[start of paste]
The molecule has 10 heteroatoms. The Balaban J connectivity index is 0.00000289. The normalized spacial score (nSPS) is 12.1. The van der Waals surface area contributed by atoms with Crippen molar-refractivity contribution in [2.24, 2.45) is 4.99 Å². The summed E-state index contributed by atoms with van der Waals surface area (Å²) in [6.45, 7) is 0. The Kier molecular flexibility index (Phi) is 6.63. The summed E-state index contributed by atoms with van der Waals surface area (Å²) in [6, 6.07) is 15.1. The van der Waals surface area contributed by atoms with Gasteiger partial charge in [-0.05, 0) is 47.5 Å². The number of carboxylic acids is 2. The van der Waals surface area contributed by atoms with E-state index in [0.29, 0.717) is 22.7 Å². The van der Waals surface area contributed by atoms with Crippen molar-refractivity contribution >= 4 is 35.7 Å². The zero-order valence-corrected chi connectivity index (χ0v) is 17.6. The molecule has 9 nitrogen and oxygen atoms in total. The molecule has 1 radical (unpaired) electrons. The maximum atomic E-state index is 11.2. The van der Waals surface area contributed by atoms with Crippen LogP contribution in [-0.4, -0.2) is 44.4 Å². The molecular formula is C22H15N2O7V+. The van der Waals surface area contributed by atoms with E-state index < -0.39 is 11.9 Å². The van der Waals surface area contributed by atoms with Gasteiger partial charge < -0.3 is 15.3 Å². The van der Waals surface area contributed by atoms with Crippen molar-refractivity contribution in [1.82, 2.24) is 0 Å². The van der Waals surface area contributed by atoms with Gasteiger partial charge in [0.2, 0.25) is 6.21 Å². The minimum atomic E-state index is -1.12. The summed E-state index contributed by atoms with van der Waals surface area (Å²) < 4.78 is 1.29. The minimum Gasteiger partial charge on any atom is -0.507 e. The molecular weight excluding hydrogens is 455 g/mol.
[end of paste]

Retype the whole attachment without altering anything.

The molecule has 10 heteroatoms. The Balaban J connectivity index is 0.00000289. The normalized spacial score (nSPS) is 12.1. The van der Waals surface area contributed by atoms with Crippen molar-refractivity contribution in [2.24, 2.45) is 4.99 Å². The summed E-state index contributed by atoms with van der Waals surface area (Å²) in [6.45, 7) is 0. The Kier molecular flexibility index (Phi) is 6.63. The summed E-state index contributed by atoms with van der Waals surface area (Å²) in [6, 6.07) is 15.1. The van der Waals surface area contributed by atoms with Gasteiger partial charge in [-0.05, 0) is 47.5 Å². The number of carboxylic acids is 2. The van der Waals surface area contributed by atoms with E-state index in [0.29, 0.717) is 22.7 Å². The van der Waals surface area contributed by atoms with Crippen molar-refractivity contribution >= 4 is 35.7 Å². The zero-order valence-corrected chi connectivity index (χ0v) is 17.6. The molecule has 9 nitrogen and oxygen atoms in total. The molecule has 1 radical (unpaired) electrons. The maximum atomic E-state index is 11.2. The van der Waals surface area contributed by atoms with Crippen LogP contribution in [-0.4, -0.2) is 44.4 Å². The molecular formula is C22H15N2O7V+. The van der Waals surface area contributed by atoms with E-state index < -0.39 is 11.9 Å². The van der Waals surface area contributed by atoms with Gasteiger partial charge < -0.3 is 15.3 Å². The van der Waals surface area contributed by atoms with Crippen molar-refractivity contribution in [1.82, 2.24) is 0 Å². The van der Waals surface area contributed by atoms with Gasteiger partial charge in [0.2, 0.25) is 6.21 Å². The minimum atomic E-state index is -1.12. The summed E-state index contributed by atoms with van der Waals surface area (Å²) < 4.78 is 1.29. The minimum Gasteiger partial charge on any atom is -0.507 e. The molecular weight excluding hydrogens is 455 g/mol.